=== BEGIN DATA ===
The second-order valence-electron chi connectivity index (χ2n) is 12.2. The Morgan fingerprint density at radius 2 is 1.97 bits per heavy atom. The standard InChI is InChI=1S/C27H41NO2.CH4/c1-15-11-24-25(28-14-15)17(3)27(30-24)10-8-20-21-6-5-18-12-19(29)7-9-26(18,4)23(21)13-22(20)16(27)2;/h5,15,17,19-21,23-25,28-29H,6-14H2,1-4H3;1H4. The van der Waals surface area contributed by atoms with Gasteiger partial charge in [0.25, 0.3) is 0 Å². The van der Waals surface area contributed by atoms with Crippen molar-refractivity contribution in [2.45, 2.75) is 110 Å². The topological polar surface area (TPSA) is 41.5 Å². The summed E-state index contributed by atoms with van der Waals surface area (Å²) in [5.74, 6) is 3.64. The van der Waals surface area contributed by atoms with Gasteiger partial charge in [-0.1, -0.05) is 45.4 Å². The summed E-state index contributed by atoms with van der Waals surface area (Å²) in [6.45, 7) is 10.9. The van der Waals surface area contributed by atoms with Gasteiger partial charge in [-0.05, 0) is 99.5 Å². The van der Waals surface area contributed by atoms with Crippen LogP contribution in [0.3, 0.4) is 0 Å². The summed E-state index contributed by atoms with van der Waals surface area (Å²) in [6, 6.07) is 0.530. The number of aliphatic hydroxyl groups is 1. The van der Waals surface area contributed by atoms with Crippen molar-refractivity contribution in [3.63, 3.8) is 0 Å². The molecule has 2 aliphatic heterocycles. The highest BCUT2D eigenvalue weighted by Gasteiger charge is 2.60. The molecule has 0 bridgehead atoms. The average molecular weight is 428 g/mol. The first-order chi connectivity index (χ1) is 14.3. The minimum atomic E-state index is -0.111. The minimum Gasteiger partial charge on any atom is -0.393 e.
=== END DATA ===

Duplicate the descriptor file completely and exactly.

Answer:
The second-order valence-electron chi connectivity index (χ2n) is 12.2. The Morgan fingerprint density at radius 2 is 1.97 bits per heavy atom. The standard InChI is InChI=1S/C27H41NO2.CH4/c1-15-11-24-25(28-14-15)17(3)27(30-24)10-8-20-21-6-5-18-12-19(29)7-9-26(18,4)23(21)13-22(20)16(27)2;/h5,15,17,19-21,23-25,28-29H,6-14H2,1-4H3;1H4. The van der Waals surface area contributed by atoms with Gasteiger partial charge in [0.25, 0.3) is 0 Å². The van der Waals surface area contributed by atoms with Crippen molar-refractivity contribution in [2.45, 2.75) is 110 Å². The topological polar surface area (TPSA) is 41.5 Å². The summed E-state index contributed by atoms with van der Waals surface area (Å²) in [5.74, 6) is 3.64. The van der Waals surface area contributed by atoms with Gasteiger partial charge in [-0.1, -0.05) is 45.4 Å². The summed E-state index contributed by atoms with van der Waals surface area (Å²) in [6.45, 7) is 10.9. The van der Waals surface area contributed by atoms with Gasteiger partial charge in [-0.05, 0) is 99.5 Å². The van der Waals surface area contributed by atoms with Crippen LogP contribution in [0.3, 0.4) is 0 Å². The summed E-state index contributed by atoms with van der Waals surface area (Å²) in [6, 6.07) is 0.530. The number of aliphatic hydroxyl groups is 1. The van der Waals surface area contributed by atoms with Crippen molar-refractivity contribution in [3.63, 3.8) is 0 Å². The molecule has 2 aliphatic heterocycles. The highest BCUT2D eigenvalue weighted by Gasteiger charge is 2.60. The molecule has 0 bridgehead atoms. The average molecular weight is 428 g/mol. The first-order chi connectivity index (χ1) is 14.3. The minimum atomic E-state index is -0.111. The minimum Gasteiger partial charge on any atom is -0.393 e.